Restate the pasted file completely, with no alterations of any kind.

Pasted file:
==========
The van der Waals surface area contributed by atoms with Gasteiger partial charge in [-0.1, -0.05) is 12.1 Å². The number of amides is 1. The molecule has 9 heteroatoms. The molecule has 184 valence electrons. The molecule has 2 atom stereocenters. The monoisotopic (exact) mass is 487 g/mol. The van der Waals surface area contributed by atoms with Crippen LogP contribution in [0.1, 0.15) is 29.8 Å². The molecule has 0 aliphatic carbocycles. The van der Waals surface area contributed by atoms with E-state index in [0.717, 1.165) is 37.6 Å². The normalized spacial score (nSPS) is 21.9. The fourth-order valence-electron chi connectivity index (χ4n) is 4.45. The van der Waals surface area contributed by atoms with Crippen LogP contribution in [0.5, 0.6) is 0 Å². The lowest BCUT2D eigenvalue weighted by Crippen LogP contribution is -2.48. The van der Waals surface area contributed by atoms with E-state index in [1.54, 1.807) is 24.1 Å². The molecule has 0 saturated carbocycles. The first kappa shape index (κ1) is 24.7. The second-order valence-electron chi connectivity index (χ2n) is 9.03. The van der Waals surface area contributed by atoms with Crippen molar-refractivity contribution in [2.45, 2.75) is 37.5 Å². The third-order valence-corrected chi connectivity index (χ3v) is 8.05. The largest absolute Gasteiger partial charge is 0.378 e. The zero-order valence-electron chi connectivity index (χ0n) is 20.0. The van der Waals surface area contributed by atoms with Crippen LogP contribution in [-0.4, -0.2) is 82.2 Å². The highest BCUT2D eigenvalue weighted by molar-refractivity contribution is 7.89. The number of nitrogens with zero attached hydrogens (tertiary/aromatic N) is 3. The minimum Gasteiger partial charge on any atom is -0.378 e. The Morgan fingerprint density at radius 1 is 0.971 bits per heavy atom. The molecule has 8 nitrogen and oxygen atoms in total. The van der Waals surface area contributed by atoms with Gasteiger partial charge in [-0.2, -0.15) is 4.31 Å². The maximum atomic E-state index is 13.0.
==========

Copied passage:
The van der Waals surface area contributed by atoms with Gasteiger partial charge in [-0.1, -0.05) is 12.1 Å². The number of amides is 1. The molecule has 9 heteroatoms. The molecule has 184 valence electrons. The molecule has 2 atom stereocenters. The monoisotopic (exact) mass is 487 g/mol. The van der Waals surface area contributed by atoms with Crippen LogP contribution in [0.1, 0.15) is 29.8 Å². The molecule has 0 aliphatic carbocycles. The van der Waals surface area contributed by atoms with E-state index in [0.717, 1.165) is 37.6 Å². The normalized spacial score (nSPS) is 21.9. The fourth-order valence-electron chi connectivity index (χ4n) is 4.45. The van der Waals surface area contributed by atoms with Crippen LogP contribution in [0.5, 0.6) is 0 Å². The lowest BCUT2D eigenvalue weighted by Crippen LogP contribution is -2.48. The van der Waals surface area contributed by atoms with E-state index in [1.54, 1.807) is 24.1 Å². The molecule has 0 saturated carbocycles. The first kappa shape index (κ1) is 24.7. The second-order valence-electron chi connectivity index (χ2n) is 9.03. The van der Waals surface area contributed by atoms with Crippen molar-refractivity contribution in [2.45, 2.75) is 37.5 Å². The third-order valence-corrected chi connectivity index (χ3v) is 8.05. The largest absolute Gasteiger partial charge is 0.378 e. The zero-order valence-electron chi connectivity index (χ0n) is 20.0. The van der Waals surface area contributed by atoms with Crippen LogP contribution in [-0.4, -0.2) is 82.2 Å². The highest BCUT2D eigenvalue weighted by molar-refractivity contribution is 7.89. The number of nitrogens with zero attached hydrogens (tertiary/aromatic N) is 3. The minimum Gasteiger partial charge on any atom is -0.378 e. The Morgan fingerprint density at radius 1 is 0.971 bits per heavy atom. The molecule has 8 nitrogen and oxygen atoms in total. The van der Waals surface area contributed by atoms with Gasteiger partial charge in [-0.2, -0.15) is 4.31 Å². The maximum atomic E-state index is 13.0.